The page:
deliciously prepared at this restaurant. Another wonderful surprise was the Khonim, which was a steamed layered dumpling with beef and a bit of dill, served with sour cream. We also ordered a side of regular French Fries. Although they came out at the very end of our meal, they were friend to perfection and served with a salsa-like home-made spicy dip, which was great, but they also had a bottle of Heinz ketchup on hand. The only disappointment was the bread / naan / “lepioshka,” which was very dry, clearly overbaked, and bland.

Now for the entrees. A must-have is the plov, a Central Asian rice dish, which takes a full work day to cook in a large iron kettle. Although traditionally made with lamb, the more palatable meat for Americans is beef, so here it is made with beef, and it is delicious. Thinly
sliced carrots, raisins and garbanzo beans add terrific flavor and texture. Plov must be eaten with a salad called “shakarap,” made of sliced tomatoes and onions, which can be ordered here as a side, and must be eaten together with plov, we cannot stress that enough. The fried pelmeni (also a Russian menu influence) sprinkled with dill were absolutely scrumptious. Ask for sour cream, which will complement ­the pelmeni.

Not to be missed is the assortment of kebabs. We ordered the salmon kebabs, the shrimp kebabs, and the liver kebabs. Very reasonable prices, which is why we ordered such a large variety. All were grilled and seasoned to utmost perfection. A little squirt of the lemon made them heavenly. Our stomachs seemed to have been transformed into a bottomless abyss because although we all were full after the second course, the deliciousness of the next wave of portions made us unable to stop eating. Yes, this is dangerous, but oh, so good!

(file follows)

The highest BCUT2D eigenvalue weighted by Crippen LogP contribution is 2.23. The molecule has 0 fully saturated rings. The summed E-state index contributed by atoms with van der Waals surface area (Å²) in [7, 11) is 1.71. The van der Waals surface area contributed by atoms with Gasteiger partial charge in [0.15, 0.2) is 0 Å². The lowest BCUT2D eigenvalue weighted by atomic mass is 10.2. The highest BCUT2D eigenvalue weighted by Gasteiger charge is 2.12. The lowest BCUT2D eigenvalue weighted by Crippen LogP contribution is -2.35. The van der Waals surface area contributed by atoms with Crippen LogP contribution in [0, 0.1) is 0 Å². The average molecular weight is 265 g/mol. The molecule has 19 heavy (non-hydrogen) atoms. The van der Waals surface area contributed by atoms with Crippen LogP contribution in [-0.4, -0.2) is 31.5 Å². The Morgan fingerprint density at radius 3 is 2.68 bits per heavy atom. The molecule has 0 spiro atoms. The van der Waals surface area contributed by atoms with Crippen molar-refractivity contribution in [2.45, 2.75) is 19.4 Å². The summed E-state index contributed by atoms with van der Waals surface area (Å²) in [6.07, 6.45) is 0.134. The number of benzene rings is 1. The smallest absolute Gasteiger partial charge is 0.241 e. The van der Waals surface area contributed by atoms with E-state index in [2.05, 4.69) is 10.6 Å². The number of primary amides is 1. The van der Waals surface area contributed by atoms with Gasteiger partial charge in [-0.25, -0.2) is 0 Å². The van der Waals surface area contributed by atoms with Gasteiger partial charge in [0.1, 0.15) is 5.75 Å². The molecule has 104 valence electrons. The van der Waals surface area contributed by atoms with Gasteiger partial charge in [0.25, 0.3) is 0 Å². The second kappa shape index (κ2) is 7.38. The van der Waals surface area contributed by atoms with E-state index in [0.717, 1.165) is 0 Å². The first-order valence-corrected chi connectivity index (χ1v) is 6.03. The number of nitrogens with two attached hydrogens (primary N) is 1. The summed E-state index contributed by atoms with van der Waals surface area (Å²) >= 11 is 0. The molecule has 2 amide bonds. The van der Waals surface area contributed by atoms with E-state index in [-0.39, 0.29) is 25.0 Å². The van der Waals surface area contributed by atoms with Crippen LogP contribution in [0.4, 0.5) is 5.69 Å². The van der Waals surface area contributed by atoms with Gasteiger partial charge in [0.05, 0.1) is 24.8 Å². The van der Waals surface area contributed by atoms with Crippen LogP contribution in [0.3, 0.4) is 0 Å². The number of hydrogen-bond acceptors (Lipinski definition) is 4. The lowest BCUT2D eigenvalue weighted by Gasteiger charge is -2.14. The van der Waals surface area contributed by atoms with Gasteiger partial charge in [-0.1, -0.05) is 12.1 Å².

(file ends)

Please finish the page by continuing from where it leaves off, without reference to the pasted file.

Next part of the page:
There was a large party in the restaurant celebrating a couple’s 10-year anniversary. As the restaurant is a “hall,” basically one large room, the festivities of the party, particularly of the half a dozen toddlers playing loudly with toys on the beautifully-ornate floor rugs, was somewhat distracting. We wish that when we made reservations, we had been told about this. But on the other hand, this is clearly a family-oriented restaurant, where families are welcome, and this is a good thing.

Choyhona is situated in a Giant plaza, and can be easily passed over in favor of those restaurants that are more familiar, such as the Subway next door, the Asian buffet across the lot, or any of the other fast-food establishments in the area. Choyhona is definitely not fast food—it is slow-cooked goodness that is worth a visit! 


And by the way, if you're wondering what to order for a gastronomic feast, here are more tips http://www.buzzfeed.com/dianabruk/delicious-uzbek-dishes-you-need-to-try-immediately.

3 comments:

  1. Looks like a great place for ethnic food in MD! I am surprised with the variety of food they serve.

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  2. Now I want to go there too! I didn't know Samarkand was in Uzbekistan, nice! I'd love to visit it one day...I think in Italy it's famouse because of Marco Polo, it even has its translation in Italian (Samarcanda) which is only for cities that are known for a long time.

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  3. Putting this on my list of places to try when I'm in town. Thanks for the tip!